A Brief History of Provincial Wildlife Management and Game Sanctuaries Areas

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Sanctuary Wardens - McIntosh, Jewers, Buchanan and Jackson. - Inspection Trip 1935
The Province of Nova Scotia began setting aside areas for the protection of wildlife in 1915 when Port Joli estuary was designated a provincial sanctuary. Provincial sanctuaries were established at Port L'Hebert estuary and Sable River in 1919. These three areas became federal Migratory Bird Sanctuaries in 1941 and are now managed by the Canadian Wildlife Service. The first inland sanctuary was Tobeatic Park, created in 1927. It later was designated a sanctuary and eventually became a wildlife management area.

The 1934 Annual Report of the Department of Lands and Forests explains the reason for establishing sanctuaries.

“Game sanctuaries are places where game of all kinds live their lives as nature intended, undisturbed except by their natural enemies. They serve the purpose of preserving at all times a nucleus of breeding stock, thus preventing the extermination of any species.”


Three young beavers. (captured for relocation )
For example, the Tobeatic Sanctuary was considered to be one of the last strongholds of beaver which had been extirpated over much of Nova Scotia by poorly regulated trapping. Beavers were live-trapped in the Tobeatic and moved to the other sanctuaries and other parts of the province. This played an important role in the recovery of beaver, which are now common throughout most of the province.

Wildlife management in Nova Scotia has changed a lot since the 1930's. According to the 1933 report of the Inspector of Game Sanctuaries, predator control was part of the duties of the wardens who patrolled the sanctuaries. In the winter of 1932-33 the wardens snared 42 bobcats in the Tobeatic. During 1933 they trapped and killed 15 bears. In addition to this, the Inspector recommended the wardens be supplied with .22 calibre rifles to shoot owls. Today this would be considered a shocking waste of wildlife. Even in the 1930's it was recognized that the future would bring changes in public attitudes and wildlife management. The following quote is from the Department of Lands and Forests 1935 Annual Report.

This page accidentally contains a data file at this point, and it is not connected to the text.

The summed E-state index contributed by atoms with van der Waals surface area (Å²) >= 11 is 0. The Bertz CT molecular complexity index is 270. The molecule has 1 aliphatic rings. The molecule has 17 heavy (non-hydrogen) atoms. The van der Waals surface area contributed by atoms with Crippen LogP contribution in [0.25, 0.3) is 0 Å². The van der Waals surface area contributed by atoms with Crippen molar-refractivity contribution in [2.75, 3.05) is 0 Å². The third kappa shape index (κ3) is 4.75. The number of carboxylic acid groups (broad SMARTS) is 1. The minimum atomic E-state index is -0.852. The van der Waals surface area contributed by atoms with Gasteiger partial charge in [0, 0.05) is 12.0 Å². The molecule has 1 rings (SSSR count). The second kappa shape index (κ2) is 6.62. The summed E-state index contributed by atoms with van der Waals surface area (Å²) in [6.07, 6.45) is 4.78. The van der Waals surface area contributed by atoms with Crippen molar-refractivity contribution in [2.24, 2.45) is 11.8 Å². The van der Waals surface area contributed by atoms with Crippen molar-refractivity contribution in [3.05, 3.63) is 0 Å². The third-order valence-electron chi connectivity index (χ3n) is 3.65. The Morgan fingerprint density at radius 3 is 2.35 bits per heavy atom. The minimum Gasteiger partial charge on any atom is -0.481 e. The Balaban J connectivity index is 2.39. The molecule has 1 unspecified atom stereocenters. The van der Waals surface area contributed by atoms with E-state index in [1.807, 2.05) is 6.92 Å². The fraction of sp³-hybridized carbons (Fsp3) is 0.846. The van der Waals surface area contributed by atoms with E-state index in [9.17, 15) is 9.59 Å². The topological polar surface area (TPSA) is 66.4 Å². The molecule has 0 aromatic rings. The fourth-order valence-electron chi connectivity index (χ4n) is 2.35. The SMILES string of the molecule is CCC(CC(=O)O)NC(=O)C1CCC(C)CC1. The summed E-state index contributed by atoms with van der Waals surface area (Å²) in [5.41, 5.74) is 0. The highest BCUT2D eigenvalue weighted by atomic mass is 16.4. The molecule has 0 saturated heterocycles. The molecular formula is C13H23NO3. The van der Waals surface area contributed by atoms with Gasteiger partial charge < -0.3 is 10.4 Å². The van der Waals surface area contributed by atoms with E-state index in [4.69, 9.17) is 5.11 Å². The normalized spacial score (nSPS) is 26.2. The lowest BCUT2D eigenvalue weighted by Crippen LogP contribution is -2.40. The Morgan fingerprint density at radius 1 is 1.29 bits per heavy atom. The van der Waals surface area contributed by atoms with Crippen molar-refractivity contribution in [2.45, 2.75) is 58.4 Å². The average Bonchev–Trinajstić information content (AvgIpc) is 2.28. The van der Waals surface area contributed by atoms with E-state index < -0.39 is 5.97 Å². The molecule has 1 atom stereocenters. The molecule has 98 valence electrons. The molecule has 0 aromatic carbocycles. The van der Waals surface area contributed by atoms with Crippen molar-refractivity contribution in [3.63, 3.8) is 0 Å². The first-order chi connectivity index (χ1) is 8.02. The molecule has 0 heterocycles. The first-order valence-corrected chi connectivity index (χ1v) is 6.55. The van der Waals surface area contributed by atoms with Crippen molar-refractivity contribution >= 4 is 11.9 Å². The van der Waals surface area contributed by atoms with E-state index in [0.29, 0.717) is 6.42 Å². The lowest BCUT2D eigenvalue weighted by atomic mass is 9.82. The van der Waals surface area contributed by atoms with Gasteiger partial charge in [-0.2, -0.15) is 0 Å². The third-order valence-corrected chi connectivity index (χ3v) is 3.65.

Woodland Caribou were introduced into the
Liscomb Sanctuary in 1939

“It is quite likely that, as the importance of the conservation and protection of game is more fully realized by the public, some change will be made in the management and selection of sanctuaries, but for the present the system of permanent sanctuaries appears to be the best means whereby game may be protected beyond any threat of extermination and at the same time do something towards increasing it in the adjoining territory.”

Banding small birds on coastal islands.

Today, as predicted above, most people are aware of the importance of wildlife conservation. A more scientific approach to wildlife management has made it unlikely that, for instance, beaver will ever come so close to extirpation in this province. Also, careful monitoring and regulation of wildlife harvests have largely replaced the need for large no hunting areas. However such areas are still considered useful where unusual concentrations of wildlife are vulnerable to site specific threats. A good example of this would be important waterfowl wintering areas.

Modern wildlife management areas also provide other more creative opportunities to regulate the harvesting of wildlife. For example, the number of waterfowl hunters in a wildlife management area can be controlled by restricting the number and location of hunting blinds. Hunting techniques can also be regulated, for example by opening an area to bow hunting but not rifle hunting.

In the Nova Scotia Wildlife Act , sanctuaries and wildlife management areas have virtually identical sections governing establishment and use. Both areas have legally described boundaries, and regulations can be tailored to control activities within these boundaries. There are other sections of the Wildlife Act and other legislation that can be used to address issues such as safety.

Kelly Dam site -Chignecto Sanctuary.
1935 ca.

Regulations for some of the sanctuaries and management areas are available on-line here.